REVIEW: My Big Fat Greek Wedding 2

23 03 2016

At this point, anyone who goes into the sequel of a decades-old comedy expecting it to rival the original ought to have their head checked. After “Anchorman 2,” “Dumb and Dumber To” and “Zoolander 2” each spent more time paying homage to the original as opposed to breaking from it, perhaps the best audiences can hope for is something that does not spoil the legacy. As sad a thought as setting the bar low might be, at least it can help mitigate the disaster.

Thankfully, “My Big Fat Greek Wedding 2” seems to avoid most of the pitfalls of the previously mentioned films. The answer to the question of “is it better than the original?” is, of course, no. But to “is it good enough?” Yes, it pretty much is.

Writer and star Nia Vardalos brings back all the familial tensions, marriage anxieties and Windex that people loved in her unexpected 2002 smash hit comedy while also leaving plenty of room for new jokes and humor. It might not flow as effortlessly the second time around, but the characters show impressively few signs of rust after 14 years.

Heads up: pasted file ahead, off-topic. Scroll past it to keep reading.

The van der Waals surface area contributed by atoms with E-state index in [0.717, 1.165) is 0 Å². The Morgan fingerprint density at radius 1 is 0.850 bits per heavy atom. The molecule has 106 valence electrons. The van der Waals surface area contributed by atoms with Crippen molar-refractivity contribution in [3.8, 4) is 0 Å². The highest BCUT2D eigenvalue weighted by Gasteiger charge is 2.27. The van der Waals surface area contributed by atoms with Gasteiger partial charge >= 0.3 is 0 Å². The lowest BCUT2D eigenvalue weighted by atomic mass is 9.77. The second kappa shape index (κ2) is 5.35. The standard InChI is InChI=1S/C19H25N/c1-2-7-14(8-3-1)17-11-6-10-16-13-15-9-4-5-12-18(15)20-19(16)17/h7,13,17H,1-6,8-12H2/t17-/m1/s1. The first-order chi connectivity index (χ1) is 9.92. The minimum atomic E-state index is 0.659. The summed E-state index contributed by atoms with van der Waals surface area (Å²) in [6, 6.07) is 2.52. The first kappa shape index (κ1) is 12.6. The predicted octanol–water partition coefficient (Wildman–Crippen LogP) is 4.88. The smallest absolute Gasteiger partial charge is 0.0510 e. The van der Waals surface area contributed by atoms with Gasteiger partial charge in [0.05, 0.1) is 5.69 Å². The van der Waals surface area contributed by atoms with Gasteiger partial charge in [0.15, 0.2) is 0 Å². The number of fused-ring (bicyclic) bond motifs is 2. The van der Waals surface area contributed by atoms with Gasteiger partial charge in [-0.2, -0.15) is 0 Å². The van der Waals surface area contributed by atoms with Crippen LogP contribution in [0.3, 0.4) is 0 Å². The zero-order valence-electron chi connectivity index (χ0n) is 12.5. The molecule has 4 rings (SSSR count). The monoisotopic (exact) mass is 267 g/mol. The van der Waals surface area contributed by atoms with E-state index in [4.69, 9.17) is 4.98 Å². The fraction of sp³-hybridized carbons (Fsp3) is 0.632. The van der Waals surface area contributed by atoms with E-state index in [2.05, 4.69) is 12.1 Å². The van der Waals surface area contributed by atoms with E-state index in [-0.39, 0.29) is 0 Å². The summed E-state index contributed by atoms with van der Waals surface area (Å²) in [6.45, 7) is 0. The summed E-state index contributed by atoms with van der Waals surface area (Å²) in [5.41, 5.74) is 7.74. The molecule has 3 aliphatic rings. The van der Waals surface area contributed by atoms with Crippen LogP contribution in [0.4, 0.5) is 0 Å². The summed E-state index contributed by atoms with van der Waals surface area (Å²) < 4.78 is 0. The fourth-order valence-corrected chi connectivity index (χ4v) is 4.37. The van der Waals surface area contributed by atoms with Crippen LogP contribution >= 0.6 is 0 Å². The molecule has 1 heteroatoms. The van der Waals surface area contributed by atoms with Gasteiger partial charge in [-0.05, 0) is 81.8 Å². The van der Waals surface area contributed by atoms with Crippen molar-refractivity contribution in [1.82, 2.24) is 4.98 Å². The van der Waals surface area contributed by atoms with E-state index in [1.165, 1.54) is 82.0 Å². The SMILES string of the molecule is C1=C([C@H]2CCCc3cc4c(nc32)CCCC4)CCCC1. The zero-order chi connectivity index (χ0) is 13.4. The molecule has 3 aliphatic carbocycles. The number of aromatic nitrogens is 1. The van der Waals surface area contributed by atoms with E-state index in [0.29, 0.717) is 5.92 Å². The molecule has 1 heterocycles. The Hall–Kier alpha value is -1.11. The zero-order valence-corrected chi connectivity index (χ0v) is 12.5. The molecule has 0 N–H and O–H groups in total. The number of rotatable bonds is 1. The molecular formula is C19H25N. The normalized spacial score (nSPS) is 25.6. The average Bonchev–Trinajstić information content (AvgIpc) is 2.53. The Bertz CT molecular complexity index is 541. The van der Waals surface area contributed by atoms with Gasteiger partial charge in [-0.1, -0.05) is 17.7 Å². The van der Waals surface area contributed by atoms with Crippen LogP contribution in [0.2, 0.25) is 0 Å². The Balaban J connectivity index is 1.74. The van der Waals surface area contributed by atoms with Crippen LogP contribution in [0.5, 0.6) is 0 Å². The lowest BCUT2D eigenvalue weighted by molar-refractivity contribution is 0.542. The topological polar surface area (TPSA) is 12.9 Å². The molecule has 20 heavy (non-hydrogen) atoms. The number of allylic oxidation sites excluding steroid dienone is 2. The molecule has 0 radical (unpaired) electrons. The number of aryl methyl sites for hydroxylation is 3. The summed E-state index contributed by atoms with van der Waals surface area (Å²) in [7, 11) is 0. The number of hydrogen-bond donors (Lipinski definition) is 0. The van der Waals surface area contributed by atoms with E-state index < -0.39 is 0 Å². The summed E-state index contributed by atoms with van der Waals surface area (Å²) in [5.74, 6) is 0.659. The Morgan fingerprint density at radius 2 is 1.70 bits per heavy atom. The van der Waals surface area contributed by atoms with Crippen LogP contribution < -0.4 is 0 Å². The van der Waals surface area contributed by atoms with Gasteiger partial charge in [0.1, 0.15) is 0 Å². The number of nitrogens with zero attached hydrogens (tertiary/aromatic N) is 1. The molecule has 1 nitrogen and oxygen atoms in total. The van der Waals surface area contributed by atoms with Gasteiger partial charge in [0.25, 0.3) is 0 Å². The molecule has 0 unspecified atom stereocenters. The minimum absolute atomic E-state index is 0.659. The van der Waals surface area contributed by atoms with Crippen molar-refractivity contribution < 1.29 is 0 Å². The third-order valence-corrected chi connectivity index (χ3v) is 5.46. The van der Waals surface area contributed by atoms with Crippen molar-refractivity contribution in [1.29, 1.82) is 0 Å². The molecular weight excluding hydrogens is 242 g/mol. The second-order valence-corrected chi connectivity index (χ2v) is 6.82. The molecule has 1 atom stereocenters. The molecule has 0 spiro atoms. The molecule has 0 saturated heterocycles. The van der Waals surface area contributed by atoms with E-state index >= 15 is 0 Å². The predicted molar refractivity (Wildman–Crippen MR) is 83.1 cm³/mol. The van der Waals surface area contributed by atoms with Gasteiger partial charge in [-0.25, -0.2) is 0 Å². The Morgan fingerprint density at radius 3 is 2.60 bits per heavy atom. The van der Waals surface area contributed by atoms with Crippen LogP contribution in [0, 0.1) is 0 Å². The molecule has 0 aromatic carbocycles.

The chief difference in the film is that Vardalos’ Toula is now on the other side of marriage and courtship. After the ordeal that was tying the knot with a non-Greek “xeno,” she must now contend with her teenage daughter, ironically named Paris (Elena Kampouris), reaching the age where the Portokalos family deems her ready to waltz down the aisle. But, in a twist similar to “Father of the Bride – Part II,” she winds up dealing with an unexpected life course event from some older relatives.

The antics of the family, who remarkably all returned for the sequel, remain consistently hilarious. Even if they do not reach the instantly quotable levels of the original “My Big Fat Greek Wedding,” Vardalos can still deliver the lines and the laughs. She wisely embraces just how many deep cuts there were in the first film, making some references that only the die-hard fans who watched the movie a hundred times on HBO and TBS will catch. (Guilty as charged.) Watching as she continues to mine these characters for humorous moments remains a delight – certainly enough to redeem the occasional plot contrivance or corny line. B+3stars



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